Barker’s track: From mentee to mentor

By Noah Tesfaye, Web Managing Editor

Sarcasm, fist bumps and Capri Suns seemingly have nothing in common. But, in fact, they do. They are “Barkerisms,” a term coined by AP Literature, Film Analysis and New Media Literacy students to describe some of teacher Robert Barker’s most unique traits.

Barker uses his role as an educator to empower and support his students in the same way that his coaches and mentors did, guiding him along his journey from aspiring screenwriter to English teacher.

Barker grew up in Long Island and was the youngest of four siblings. He was the first male in his family to graduate from high school. After his two older brothers did not finish school, Barker’s mother was the person who pushed him to take academics more seriously.

“I think my mom was very motivated when she had me to get things right,” he said. “I didn’t like it at the time, but she kind of clamped down on me and disciplined me a lot, so I had an advantage in that respect.”

Looking back, Barker describes himself as an average student. His teachers commended him on his writing, but he spent most of his time on his high school track team where he found his calling. He ran all four years in high school and even managed a 4:04 in the 1500 meters his senior year.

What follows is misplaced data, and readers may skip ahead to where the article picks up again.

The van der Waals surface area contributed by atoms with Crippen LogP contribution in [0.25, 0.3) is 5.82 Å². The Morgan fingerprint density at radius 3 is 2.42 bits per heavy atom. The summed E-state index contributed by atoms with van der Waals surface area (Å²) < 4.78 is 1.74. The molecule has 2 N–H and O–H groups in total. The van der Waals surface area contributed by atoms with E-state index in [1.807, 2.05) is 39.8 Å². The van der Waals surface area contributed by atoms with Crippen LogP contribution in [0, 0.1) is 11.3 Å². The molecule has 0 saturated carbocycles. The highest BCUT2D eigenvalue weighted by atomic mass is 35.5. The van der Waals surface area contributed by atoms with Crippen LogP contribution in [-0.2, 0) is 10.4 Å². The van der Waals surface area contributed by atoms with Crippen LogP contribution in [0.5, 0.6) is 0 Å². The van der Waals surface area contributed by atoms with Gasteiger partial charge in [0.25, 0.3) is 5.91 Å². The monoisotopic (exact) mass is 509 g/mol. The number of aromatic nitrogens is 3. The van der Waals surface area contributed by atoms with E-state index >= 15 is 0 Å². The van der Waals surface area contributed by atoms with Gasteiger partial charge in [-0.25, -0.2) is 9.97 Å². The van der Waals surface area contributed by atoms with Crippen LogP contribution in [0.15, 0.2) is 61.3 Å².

“[Track] just gave me an identity,” Barker said. “I wasn’t a burnout, I wasn’t a jock, I wasn’t a super academic achiever. That was kind of my home.”

Courtesy Robert Barker

Barker connected with his coaches because they provided a guardrail for him during high school. His parents divorced when he was 10 and his dad did not play a significant role during his adolescence. His track coach, one of his many supporters, resembled a father figure for Barker.

“They didn’t stand in for my dad, but they showed up and they kept me going when I was at a point in my life where I could have gone the wrong way,” Barker said.

Barker continued his track career at Lafayette College while double majoring in government and history. Up until that point, being an English teacher was not his intended career; he wanted to become an attorney. But then, at age 22, his whole life changed when his father died of a sudden heart attack, forcing him to reflect on what he wanted to accomplish in his life.

Barker’s mindset following the passing of his father was one of growth. He took a risk to enter a new field and eventually decided to get a Master of Fine Arts (MFA) in creative writing, graduating from San Francisco State University. Since teachers had always admired his writing, he was encouraged to study it at the graduate level.